Supercooling

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supercooling

[¦sü·pər′kül·iŋ]
(thermodynamics)
Cooling of a substance below the temperature at which a change of state would ordinarily take place without such a change of state occurring, for example, the cooling of a liquid below its freezing point without freezing taking place; this results in a metastable state.
McGraw-Hill Dictionary of Scientific & Technical Terms, 6E, Copyright © 2003 by The McGraw-Hill Companies, Inc.
The following article is from The Great Soviet Encyclopedia (1979). It might be outdated or ideologically biased.

Supercooling

 

cooling of matter to temperatures below those of equilibrium phase transition that brings the matter to a new state of aggregation, or another crystalline modification that does not result in a phase transition. A supercooled material is in a state of metastable equilibrium.

The phase transitions that are associated with loss of heat— condensation, crystallization, and polymorphic transformations —usually involve supercooling in their initial stages; the supercooling helps generate nuclei of the new phase in the form of tiny droplets or crystallites. It is difficult to form nuclei at the phase-transition temperature because the nuclei feature higher pressure or solubility and thus cannot be in equilibrium with the initial phase at this temperature. Under conditions where the generation and growth of nuclei of a new phase are inhibited, for example, during recrystallization of a solid and during crystallization of a highly viscous liquid, deep supercooling can be used to obtain a practically stable phase whose internal structure resembles that of phases at higher temperatures. This procedure is the basis for steel-quenching processes and for the production of glass. The degree to which water vapor is supercooled in the atmosphere determines whether precipitation will occur in the form of rain, snow, or hail.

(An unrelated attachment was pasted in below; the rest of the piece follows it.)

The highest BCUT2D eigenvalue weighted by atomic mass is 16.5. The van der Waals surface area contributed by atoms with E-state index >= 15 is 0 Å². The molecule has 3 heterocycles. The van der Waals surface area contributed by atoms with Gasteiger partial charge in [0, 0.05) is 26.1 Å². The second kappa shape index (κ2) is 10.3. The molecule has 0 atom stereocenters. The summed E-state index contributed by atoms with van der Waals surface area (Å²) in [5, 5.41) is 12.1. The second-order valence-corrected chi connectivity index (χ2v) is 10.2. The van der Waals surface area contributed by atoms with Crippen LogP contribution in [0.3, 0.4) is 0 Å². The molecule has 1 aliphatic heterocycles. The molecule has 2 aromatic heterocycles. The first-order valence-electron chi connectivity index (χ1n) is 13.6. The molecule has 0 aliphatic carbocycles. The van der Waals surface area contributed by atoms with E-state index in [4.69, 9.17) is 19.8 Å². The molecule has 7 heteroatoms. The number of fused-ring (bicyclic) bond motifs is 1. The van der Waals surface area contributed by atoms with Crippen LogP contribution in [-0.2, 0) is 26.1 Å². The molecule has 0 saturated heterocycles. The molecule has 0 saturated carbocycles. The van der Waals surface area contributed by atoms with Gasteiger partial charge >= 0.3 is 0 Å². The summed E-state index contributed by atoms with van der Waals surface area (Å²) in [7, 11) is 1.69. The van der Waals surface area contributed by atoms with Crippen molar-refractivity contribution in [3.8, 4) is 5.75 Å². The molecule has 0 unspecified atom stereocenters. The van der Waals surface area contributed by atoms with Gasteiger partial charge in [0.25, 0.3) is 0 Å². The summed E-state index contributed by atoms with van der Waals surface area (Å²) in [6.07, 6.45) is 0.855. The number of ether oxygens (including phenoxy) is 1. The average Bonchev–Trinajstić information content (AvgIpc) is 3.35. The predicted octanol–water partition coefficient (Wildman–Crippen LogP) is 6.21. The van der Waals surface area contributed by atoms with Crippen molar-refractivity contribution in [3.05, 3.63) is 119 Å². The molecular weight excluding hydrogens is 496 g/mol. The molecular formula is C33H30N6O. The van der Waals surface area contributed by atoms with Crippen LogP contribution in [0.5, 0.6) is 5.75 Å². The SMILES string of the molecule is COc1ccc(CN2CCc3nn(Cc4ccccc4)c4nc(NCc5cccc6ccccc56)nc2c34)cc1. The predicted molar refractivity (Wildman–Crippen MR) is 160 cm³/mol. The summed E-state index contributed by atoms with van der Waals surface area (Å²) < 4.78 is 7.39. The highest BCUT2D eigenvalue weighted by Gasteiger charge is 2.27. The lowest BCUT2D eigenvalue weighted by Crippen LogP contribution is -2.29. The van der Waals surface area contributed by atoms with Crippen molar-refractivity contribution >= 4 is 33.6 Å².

The Great Soviet Encyclopedia, 3rd Edition (1970-1979). © 2010 The Gale Group, Inc. All rights reserved.
References in periodicals archive ?
Their findings confirmed that a strong supercooling effect took place.
Due to the supercooling effect, TPU-6 exhibited monotropic behavior, as observed from the mesophase only on cooling.
"Another theory is that a supercooling effect takes place, whereby water that starts off hot is able to freeze without turning to ice."